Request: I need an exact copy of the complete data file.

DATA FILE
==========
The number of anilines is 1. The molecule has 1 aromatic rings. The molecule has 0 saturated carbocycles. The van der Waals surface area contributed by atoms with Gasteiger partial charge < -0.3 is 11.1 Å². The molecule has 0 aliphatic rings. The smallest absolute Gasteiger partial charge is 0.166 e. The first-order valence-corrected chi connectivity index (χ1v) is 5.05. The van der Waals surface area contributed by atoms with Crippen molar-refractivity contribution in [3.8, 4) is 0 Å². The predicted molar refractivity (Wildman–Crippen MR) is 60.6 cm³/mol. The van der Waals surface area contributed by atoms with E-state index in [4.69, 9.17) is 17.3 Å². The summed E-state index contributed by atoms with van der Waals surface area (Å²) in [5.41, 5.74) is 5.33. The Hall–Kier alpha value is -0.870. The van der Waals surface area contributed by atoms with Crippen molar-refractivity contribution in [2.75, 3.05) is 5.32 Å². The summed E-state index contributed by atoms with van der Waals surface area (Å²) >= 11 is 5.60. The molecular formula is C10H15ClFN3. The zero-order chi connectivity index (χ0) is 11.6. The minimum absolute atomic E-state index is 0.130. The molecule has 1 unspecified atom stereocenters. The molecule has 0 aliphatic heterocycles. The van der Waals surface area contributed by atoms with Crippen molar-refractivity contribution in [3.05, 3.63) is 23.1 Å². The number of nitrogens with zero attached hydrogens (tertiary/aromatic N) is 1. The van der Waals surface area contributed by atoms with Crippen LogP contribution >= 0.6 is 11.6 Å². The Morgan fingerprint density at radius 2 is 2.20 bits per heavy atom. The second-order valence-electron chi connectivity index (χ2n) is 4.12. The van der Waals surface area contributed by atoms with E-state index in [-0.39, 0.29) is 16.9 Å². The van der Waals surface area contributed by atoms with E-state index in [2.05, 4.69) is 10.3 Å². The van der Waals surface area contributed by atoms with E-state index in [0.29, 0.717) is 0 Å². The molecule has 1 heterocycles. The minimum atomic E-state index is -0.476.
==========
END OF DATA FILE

The number of anilines is 1. The molecule has 1 aromatic rings. The molecule has 0 saturated carbocycles. The van der Waals surface area contributed by atoms with Gasteiger partial charge < -0.3 is 11.1 Å². The molecule has 0 aliphatic rings. The smallest absolute Gasteiger partial charge is 0.166 e. The first-order valence-corrected chi connectivity index (χ1v) is 5.05. The van der Waals surface area contributed by atoms with Crippen molar-refractivity contribution in [3.8, 4) is 0 Å². The predicted molar refractivity (Wildman–Crippen MR) is 60.6 cm³/mol. The van der Waals surface area contributed by atoms with E-state index in [4.69, 9.17) is 17.3 Å². The summed E-state index contributed by atoms with van der Waals surface area (Å²) in [5.41, 5.74) is 5.33. The Hall–Kier alpha value is -0.870. The van der Waals surface area contributed by atoms with Crippen molar-refractivity contribution in [2.75, 3.05) is 5.32 Å². The summed E-state index contributed by atoms with van der Waals surface area (Å²) >= 11 is 5.60. The molecular formula is C10H15ClFN3. The zero-order chi connectivity index (χ0) is 11.6. The minimum absolute atomic E-state index is 0.130. The molecule has 1 unspecified atom stereocenters. The molecule has 0 aliphatic heterocycles. The van der Waals surface area contributed by atoms with Crippen molar-refractivity contribution in [3.05, 3.63) is 23.1 Å². The number of nitrogens with zero attached hydrogens (tertiary/aromatic N) is 1. The van der Waals surface area contributed by atoms with Crippen LogP contribution >= 0.6 is 11.6 Å². The Morgan fingerprint density at radius 2 is 2.20 bits per heavy atom. The second-order valence-electron chi connectivity index (χ2n) is 4.12. The van der Waals surface area contributed by atoms with E-state index in [-0.39, 0.29) is 16.9 Å². The van der Waals surface area contributed by atoms with E-state index in [2.05, 4.69) is 10.3 Å². The van der Waals surface area contributed by atoms with E-state index in [0.29, 0.717) is 0 Å². The molecule has 1 heterocycles. The minimum atomic E-state index is -0.476.